Conditional Access in Defender for Cloud (MCAS)

I was asked this question last week at Microsoft Ignite following a talk that I did, and as it was a question it was clearly not as clear cut as maybe I thought it was. The question was, “why is Conditional Access found in Azure AD and Defender for Cloud?” (Defender for Cloud was previously called MCAS).

Conditional Access in Azure AD is, in summary, conditions of access following a successful login. That is, you login with your username/password or hardware token and if successful with the login, then the conditions associated with that login session are enforced. These can be as simple at MFA required or more complex. One of the more complex options is to then route the session that you have just authenticated into via Defender for Cloud. This is found on the Session settings for the Conditional Access rule as shown:

Conditional Access rule routing the session to Defender for Cloud

The link in the above to “Configure custom policy” is used to onboard the application into Defender for Cloud and there is a process on this page to do that. For known applications (such as Microsoft 365 apps) the onboarding can be automated just by having an Azure AD Conditional Access rule that applies to yourself only, Office 365 app, and sets the session control to “Monitor Only (preview)” in the above shown picture.

If your app can be auto-onboarded by creating a conditional access rule you just need to login via an in-private browser session (to force a new login) and you will see the following:

Defender for Cloud Monitoring Warning

The URL for the session should not be the URL you expect but instead https://tenantname-onmicrosoft-com.access.mcas.ms and then https://outlook.office.com.mcas.ms (for Exchange Online), the mcas.ms is added to each domain and so your session is routed through the MCAS reverse proxy.

Once auto-onboarding has happened (and this first run will take longer to complete than other uses of MCAS) or you have manually onboarded your app, you can update your conditional access policy to route your users with the right conditions through Defender for Cloud. For example you might want to block downloads in Outlook, so you could change the app to Exchange Online (rather than all of Office 365 as in the auto-onboarding example above) and pick the built-in “Block Downloads (preview)” in the conditional access session control settings.

If you want more controls, for example to block downloads and cut/copy or encrypt documents when downloaded on untrusted devices etc. then you need to make a custom Conditional Access Defender for Cloud rule, and update your Conditional Access Azure AD rule to route the correct sessions via Defender for Cloud. The Defender for Cloud Conditional Access rules are located in the Microsoft 365 Defender Security Portal at Cloud Apps > Policies > Policy Management > Conditional Access and from here you create a new policy of session type:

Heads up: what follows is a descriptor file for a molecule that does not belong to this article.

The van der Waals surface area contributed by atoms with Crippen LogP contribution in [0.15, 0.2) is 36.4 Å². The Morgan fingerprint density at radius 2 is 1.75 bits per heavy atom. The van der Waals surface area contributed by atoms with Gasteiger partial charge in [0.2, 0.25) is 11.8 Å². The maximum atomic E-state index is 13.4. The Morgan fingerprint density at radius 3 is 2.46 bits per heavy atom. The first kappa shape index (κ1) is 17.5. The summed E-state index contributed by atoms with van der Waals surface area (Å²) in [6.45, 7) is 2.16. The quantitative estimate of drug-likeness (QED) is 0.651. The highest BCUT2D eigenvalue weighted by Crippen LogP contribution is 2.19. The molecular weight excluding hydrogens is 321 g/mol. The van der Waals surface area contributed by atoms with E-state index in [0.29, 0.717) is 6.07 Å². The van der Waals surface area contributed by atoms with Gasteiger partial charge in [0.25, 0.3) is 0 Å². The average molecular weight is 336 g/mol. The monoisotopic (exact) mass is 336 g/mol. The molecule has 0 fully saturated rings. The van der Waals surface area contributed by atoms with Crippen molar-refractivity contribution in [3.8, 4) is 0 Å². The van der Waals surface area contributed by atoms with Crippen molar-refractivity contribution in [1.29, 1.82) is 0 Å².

Creating a Defender for Cloud Conditional Access Rule

For example, take this complex requirement that I recently implemented for a client for Office 365:

  1. Off-network and untrusted device will have downloads blocked and no cut/copy.
  2. Off-network and trusted device will have downloads encrypted with a MIP label
  3. On-network, no restrictions.

To implement this, which I have written in the reverse order from what the client requested (as it makes more sense in reverse!) I needed an Azure AD Conditional Access rule that was for all users, the Office 365 app and excluded trusted networks. This rule implemented the session control shown above, “Use custom policy”. This meant that anyone not on the trusted network ranges was routed to Defender for Cloud.

In Defender for Cloud I created a new “block activities” session control “Session policy” as shown in the immediately above picture and set the activities to app equal to Office 365 and Device not equal to compliant or hybrid join as shown:

Defender for Cloud Session Policy Block Activities
Defender for Cloud Session Policy Activities

I do not need to include the network ranges here, as I am only routing to MCAS when the range is non-trusted as I leave that control check to Azure AD. I can add the network ranges as Corporate IPs though via the Settings cog top right of the admin portal if I need to do that level of checking.

Then I set block as the action. This will block downloads from the web app, and replace the blocked download with a text file that is downloaded and says the user cannot download the document. The document is still visible in the browser, it just cannot be downloaded.

Restricting cut/copy is a second block rule with the same activities but this time added the “Activity Type” equals cut/copy as shown:

Blocking cut/copy in Defender for Cloud protected apps

Note that you can block “paste” as well, but that was not my requirement here.

Now that you have Azure AD Conditional Access rules to route users to Defender for Cloud, and Defender for Cloud Conditional Access rules to fire when the session is routed to MCAS via Conditional Access, you can control session data as you require.

One comment

  1. Isn’t MCAS (Cloud App Security in some of your screenshots) now called Microsoft Defender for Cloud Apps? I thought Defender for Cloud was/is the new name for Azure Defender or Azure Security center? So many renamed products, I can’t remember now.

Leave a comment

Your email address will not be published.

This site uses Akismet to reduce spam. Learn how your comment data is processed.